That way, if there is a problem, only one plant suffers.

    Bookmark   July 25, 2008 at 4:08PM
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I'd say the odds are pretty good that whatever they are only really thrives when it's really wet or it wouldn't grow underwater at all. If that's the case, it oughta die off or at least get under control by transferring the plants to soil.
Good point!

I did the H2O2 once, and then decided (even before I read your post) to go ahead and plant them. Your advice of doing them one at a time is good, but I will be gone for a couple weeks starting next Thursday, so I want to get past the transition process before I leave. So I planted all of them, in two pots (one is a fairly large pot with posts in it for the Pothos to climb, so I planted several cuttings there). Based on advice I read somewhere else on Gardenweb forums, I put a plastic bag over the potted plants to keep the moisture in while they grow some soil roots. They've been planted for two days now, and they look okay so far, but of course it's really too early to tell...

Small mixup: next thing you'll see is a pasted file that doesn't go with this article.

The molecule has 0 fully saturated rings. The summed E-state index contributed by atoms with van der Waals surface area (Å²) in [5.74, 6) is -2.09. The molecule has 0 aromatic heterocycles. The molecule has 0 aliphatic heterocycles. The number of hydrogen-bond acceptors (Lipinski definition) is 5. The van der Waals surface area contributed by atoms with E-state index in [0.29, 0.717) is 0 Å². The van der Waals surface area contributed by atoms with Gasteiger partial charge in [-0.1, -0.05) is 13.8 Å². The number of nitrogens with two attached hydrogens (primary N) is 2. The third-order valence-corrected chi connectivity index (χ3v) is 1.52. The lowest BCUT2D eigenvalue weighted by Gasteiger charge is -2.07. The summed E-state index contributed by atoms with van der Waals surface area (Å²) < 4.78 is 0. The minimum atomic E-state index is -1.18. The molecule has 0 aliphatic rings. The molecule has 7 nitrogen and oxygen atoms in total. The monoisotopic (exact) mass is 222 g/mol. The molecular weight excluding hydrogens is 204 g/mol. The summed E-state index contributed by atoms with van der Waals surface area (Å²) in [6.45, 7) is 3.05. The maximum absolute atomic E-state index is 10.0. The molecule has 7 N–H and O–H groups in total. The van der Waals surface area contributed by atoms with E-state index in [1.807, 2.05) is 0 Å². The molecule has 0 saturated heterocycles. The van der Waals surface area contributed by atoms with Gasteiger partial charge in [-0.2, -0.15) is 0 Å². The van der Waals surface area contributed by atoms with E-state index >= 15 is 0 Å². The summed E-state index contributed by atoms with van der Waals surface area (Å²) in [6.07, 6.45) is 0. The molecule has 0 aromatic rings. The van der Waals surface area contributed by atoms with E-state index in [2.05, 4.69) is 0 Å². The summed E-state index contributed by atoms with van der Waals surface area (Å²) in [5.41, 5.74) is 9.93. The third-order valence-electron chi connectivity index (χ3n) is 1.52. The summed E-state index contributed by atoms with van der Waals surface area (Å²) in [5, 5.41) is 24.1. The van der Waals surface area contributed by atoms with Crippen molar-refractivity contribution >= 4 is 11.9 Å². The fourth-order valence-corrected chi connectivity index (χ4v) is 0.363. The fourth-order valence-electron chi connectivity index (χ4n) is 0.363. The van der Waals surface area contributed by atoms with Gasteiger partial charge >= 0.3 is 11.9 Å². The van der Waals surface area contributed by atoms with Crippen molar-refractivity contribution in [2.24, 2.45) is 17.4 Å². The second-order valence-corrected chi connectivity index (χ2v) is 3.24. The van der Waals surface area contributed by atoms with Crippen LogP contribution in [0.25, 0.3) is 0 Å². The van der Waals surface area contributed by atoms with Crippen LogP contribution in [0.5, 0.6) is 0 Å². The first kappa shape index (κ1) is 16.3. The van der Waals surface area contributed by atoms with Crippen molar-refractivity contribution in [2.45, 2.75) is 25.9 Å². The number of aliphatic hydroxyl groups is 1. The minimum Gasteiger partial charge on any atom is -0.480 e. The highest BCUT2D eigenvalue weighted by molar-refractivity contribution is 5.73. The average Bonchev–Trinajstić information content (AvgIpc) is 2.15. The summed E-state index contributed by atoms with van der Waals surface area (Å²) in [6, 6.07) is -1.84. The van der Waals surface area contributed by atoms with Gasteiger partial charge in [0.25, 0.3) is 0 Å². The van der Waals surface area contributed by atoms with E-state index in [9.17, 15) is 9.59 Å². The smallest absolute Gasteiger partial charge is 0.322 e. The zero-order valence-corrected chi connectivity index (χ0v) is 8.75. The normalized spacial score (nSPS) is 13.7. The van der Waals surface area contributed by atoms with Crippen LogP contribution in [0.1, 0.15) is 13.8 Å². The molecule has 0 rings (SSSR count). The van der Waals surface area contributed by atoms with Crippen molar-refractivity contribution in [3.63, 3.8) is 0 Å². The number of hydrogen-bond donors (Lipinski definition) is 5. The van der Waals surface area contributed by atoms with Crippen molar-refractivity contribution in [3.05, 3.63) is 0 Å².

Bookmark   July 26, 2008 at 2:35AM
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Glad I could help, and I'm glad things seem to be going well.

For what it's worth, it's been my experience that if a new cutting isn't going to do well after transplanting it tends to look pretty sickly early on. So I'd guess you're in good shape.

I'd like it if you could give us an update in a little while to let us know if they make it.

    Bookmark   July 29, 2008 at 5:36PM
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Okay, here's the update you asked for. Yes, all my cuttings made it so far, in spite of my experimentation with various ways of planting them:

  1. I have four of them in an 8" pot with sticks to attach them to (one expert says that's way too much soil, so I'm being very careful to let it dry out well between waterings, but it's happy). Two of these were the cuttings that had the weird white stuff on them underwater - no apparent problems in soil, but of course I can't see inside.

  2. For a while I had one in pseudo-hydroponics pot just as an experiment, and it was doing fine, but I moved it to soil because it's more in line with what I'm used to doing. (sorry to all you hydroponics fans)